Big mi­cro mo­ments

Mi­cro­scopes have come a long way

How It Works - - SCIENCE -

750–710 Bce

The Nim­rud lens is cre­ated from a rock crys­tal disc with a con­vex shape and used for burn­ing (by con­cen­trat­ing the Sun’s rays) or for mag­ni­fi­ca­tion.


Us­ing lenses in eye­glasses be­comes com­mon prac­tice and sin­gle lens mag­ni­fy­ing glasses be­come pop­u­lar.


Date of ear­li­est de­scrip­tion of a com­pound mi­cro­scope af­ter Dutch am­bas­sador Willem Boreel sees one in Lon­don be­long­ing to in­ven­tor Cor­nelis Drebbel.


The first record of claims that Hans Martens and Zacharias Janssen in­vented the com­pound mi­cro­scope in 1590.


Robert Hooke pub­lishes a col­lec­tion of bi­o­log­i­cal pho­tographs in Mi­cro­graphia and pi­o­neers the word ‘cell’ for the shapes he finds in bark.


An­tonie van Leeuwen­hoek im­proves the sim­ple mi­cro­scope in or­der to see bi­o­log­i­cal sam­ples. He later ob­serves bac­te­ria.


The Abbe sine con­di­tion is dis­cov­ered by Ernst Abbe, a re­quire­ment that a lens needs to sat­isfy if it is to form a sharp im­age that is free of any dis­tor­tions.


The field ion mi­cro­scope is in­vented by Er­win Wil­helm Müller, mak­ing view­ing atoms pos­si­ble for the first time in his­tory.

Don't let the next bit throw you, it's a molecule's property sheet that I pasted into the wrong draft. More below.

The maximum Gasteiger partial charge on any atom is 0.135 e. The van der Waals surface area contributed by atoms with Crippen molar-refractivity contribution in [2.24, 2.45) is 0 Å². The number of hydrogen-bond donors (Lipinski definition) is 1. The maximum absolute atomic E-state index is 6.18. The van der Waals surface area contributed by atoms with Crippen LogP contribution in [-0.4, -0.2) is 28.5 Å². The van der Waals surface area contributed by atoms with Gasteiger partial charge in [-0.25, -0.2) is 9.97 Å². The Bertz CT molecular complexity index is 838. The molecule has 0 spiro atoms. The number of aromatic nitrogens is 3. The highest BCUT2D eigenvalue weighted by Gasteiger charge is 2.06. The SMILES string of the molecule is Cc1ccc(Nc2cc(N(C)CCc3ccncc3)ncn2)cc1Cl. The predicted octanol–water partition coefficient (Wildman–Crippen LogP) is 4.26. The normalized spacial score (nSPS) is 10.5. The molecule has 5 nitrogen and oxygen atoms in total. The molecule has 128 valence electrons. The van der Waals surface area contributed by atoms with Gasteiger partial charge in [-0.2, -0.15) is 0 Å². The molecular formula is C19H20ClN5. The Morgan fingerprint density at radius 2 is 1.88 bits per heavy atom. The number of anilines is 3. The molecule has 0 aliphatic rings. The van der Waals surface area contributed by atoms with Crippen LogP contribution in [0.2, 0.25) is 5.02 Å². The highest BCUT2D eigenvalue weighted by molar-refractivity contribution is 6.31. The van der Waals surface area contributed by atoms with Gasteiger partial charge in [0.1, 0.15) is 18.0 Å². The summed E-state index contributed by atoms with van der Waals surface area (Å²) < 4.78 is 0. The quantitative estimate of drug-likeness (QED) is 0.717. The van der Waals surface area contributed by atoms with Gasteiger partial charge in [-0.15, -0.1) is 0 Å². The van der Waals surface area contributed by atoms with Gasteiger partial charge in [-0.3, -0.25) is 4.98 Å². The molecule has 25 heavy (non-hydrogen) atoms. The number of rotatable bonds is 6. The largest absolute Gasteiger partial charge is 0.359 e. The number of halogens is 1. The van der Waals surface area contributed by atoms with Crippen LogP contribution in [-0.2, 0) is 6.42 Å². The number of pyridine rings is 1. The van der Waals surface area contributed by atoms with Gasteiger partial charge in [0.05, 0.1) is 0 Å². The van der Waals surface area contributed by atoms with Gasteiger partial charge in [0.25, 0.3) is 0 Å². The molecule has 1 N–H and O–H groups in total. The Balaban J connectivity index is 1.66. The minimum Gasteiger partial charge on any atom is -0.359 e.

Pro­fes­sor of the­o­ret­i­cal physics Frits Zernike re­ceives the Physics No­bel Prize for in­vent­ing the phase-con­trast mi­cro­scope.


Er­win Wil­helm Müller builds on his orig­i­nal field ion mi­cro­scope and cre­ates the first atom probe, which al­lows the chem­i­cal iden­ti­fi­ca­tion of in­di­vid­ual atoms for the first time.


The use of the Kelvin probe force mi­cro­scope is pub­lished and is able to ob­serve atoms and mol­e­cules.


Lawrence Berke­ley Na­tional Lab­o­ra­tory in­stalls a new $27-mil­lion mi­cro­scope with a res­o­lu­tion of half of an angstrom. It re­mains the most pow­er­ful mi­cro­scope.

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